A man visiting a bar each evening, would routinely throw glass cups at the bartender and at the people sitting around and drinking. Yet he always made sure to follow up his violence by pleading for forgiveness. “I suffer from uncontrollable rage and I am deeply ashamed of it; please forgive me for my embarrassing and unforgivable behavior,” he would always say.
Finally, the bartender made an ultimatum with the man. He could not come back to the bar unless he underwent therapy for a full year. The man consented. He did not show up at the bar any longer.
After the year finally passed, the man showed up at the bar one evening. Lo and behold he took a glass and threw it right at the bar tender.
“What’s going on?” the bartender thundered.
“Well, as you have suggested, I went to therapy,” the man replied, “and now I am not embarrassed anymore.”
This week’s Torah portion (Mishpatim) deals with the laws of animals that damage other people’s animals or property (1). Say, for example, your domesticated usually well-behaved dog goes berserk and it suddenly attacks and bites another person or dog in a public place. Or your domesticated bull suddenly and uncharacteristically gores and kills another bull. What’s the law?
For the first three incidents, says the Torah, the owner of the bull pays for only half of the damage. Since it is unusual for the bull to let lose and gore somebody, the owner of the bull was not expected to be vigilant against it. Therefore, he is not deemed completely responsible for the loss and he splits the loss with the owner of the wounded animal.
This is true only for the first three incidents. After three incidents of such aggression, it is now established that this bull (or dog) is of a destructive nature and the owner is expected to guard his animal and is fully responsible for all damages done as a result of his failure to guard it (2).
Is “Repentance” Possible?
How about reorientation?
Can a bull or any other animal that went astray, resume their original status of innocence?
Yet, says the Talmud (3). This can be achieved in two ways. Either the owner rigorously trains his animal until its disposition is transformed from an aggressor to a restful animal. Another option states the Talmud, is to sell the animal or grant it as a gift to another person. With a new owner and new patterns and schedules, the Halacha (Jewish law) assumes the animal, coming from a species that is usually domesticated and well behaved, to be nonviolent until it is proven destructive again (4).
The Psychological Dimension
We pointed out numerous times that each law of the Torah contains in addition to a concrete, physical interpretation, also a psychological and spiritual rendition. This is one of the primary functions of the Jewish mystical tradition -- Kabbalah and Chassidism -- to explain the metaphysical meaning behind each law and Mitzvah of the Torah and the Talmud.
How can we apply the above-mentioned set of laws to our personal lives?
The Mystical Animal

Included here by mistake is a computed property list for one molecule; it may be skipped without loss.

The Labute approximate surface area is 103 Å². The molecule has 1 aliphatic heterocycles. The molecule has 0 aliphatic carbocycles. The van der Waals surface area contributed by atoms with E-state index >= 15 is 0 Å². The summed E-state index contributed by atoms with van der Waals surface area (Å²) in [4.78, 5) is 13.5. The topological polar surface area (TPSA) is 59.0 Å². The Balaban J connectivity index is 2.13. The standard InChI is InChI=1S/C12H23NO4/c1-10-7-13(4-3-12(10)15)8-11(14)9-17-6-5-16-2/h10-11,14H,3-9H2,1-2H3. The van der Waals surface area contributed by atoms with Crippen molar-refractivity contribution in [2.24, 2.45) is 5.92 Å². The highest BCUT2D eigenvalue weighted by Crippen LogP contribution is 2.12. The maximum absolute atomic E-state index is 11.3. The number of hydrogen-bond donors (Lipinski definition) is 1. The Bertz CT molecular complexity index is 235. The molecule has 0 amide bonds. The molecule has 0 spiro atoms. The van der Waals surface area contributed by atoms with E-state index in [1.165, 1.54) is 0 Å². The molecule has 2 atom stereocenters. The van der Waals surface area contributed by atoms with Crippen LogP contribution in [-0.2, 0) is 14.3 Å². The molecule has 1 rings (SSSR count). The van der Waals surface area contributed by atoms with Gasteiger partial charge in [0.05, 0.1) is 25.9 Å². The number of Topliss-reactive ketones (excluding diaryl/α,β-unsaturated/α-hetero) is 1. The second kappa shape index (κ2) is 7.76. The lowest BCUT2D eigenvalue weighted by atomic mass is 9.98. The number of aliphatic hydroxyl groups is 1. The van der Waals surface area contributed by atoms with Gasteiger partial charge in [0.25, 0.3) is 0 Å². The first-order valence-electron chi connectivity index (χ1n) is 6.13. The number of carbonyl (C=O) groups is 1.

Each of us possesses an animal within, an earthly and mundane consciousness that seeks self-preservation and self-enhancement. In the Jewish tradition, in contrast to some other traditions, the human animal is not seen as inherently evil and destructive, only as potentially evil and destructive.
Originally, when we are born, the animal within our psyche is innocent and even cute, like a cute little puppy. Its primary goal is merely to preserve its existence, to gratify its natural quests, and to enjoy a good and comfortable life. However, if our animal consciousness is not educated, cultivated and refined, this cute innocent animal can become a self-centered beast; sometimes the beast can turn into a monster, prone to destroy itself and others in its quest for self-enhancement and self-aggrandizement. Sometimes our animal can become addicted to various things (food, drugs, nicotine, alcohol, sexuality etc.) to desperately fill a void its experiencing.
Many people’s animals do indeed become, at one point or another, damaging forces, causing pain to themselves or to others. Yet there are two categories of damaging human animals. One who’s moments of aggression are seen as unusual deviations, and one in whom these destructive patterns become common behavior.
In cases where the animal is generally moral and decent and its act of destruction is an unusual anomaly, the Torah states, we ought to be more understanding of the “owner” of the animal. Nobody is entitled to gore or bite another human being ever, yet practically speaking we need to remember that even the most gentle husband could lose himself and raise his voice in rage and even the most loving woman may, in a moment of stress, make an obnoxious comment. It is painful, mends must be made, but it’s not the end of the world.
As long as the offender acknowledges hisher wrongdoing and accepts accountability for it, understanding and forgiveness should follow.
To be human is to err. Our goal is not perfection but accountability. Life will sometimes throw a curveball your way and in the shock that follows you may lose yourself and begin to “gore.” As long as you are accountable for your actions and words, your negative behavior is considered an “anomaly,” an aberration to your natural self.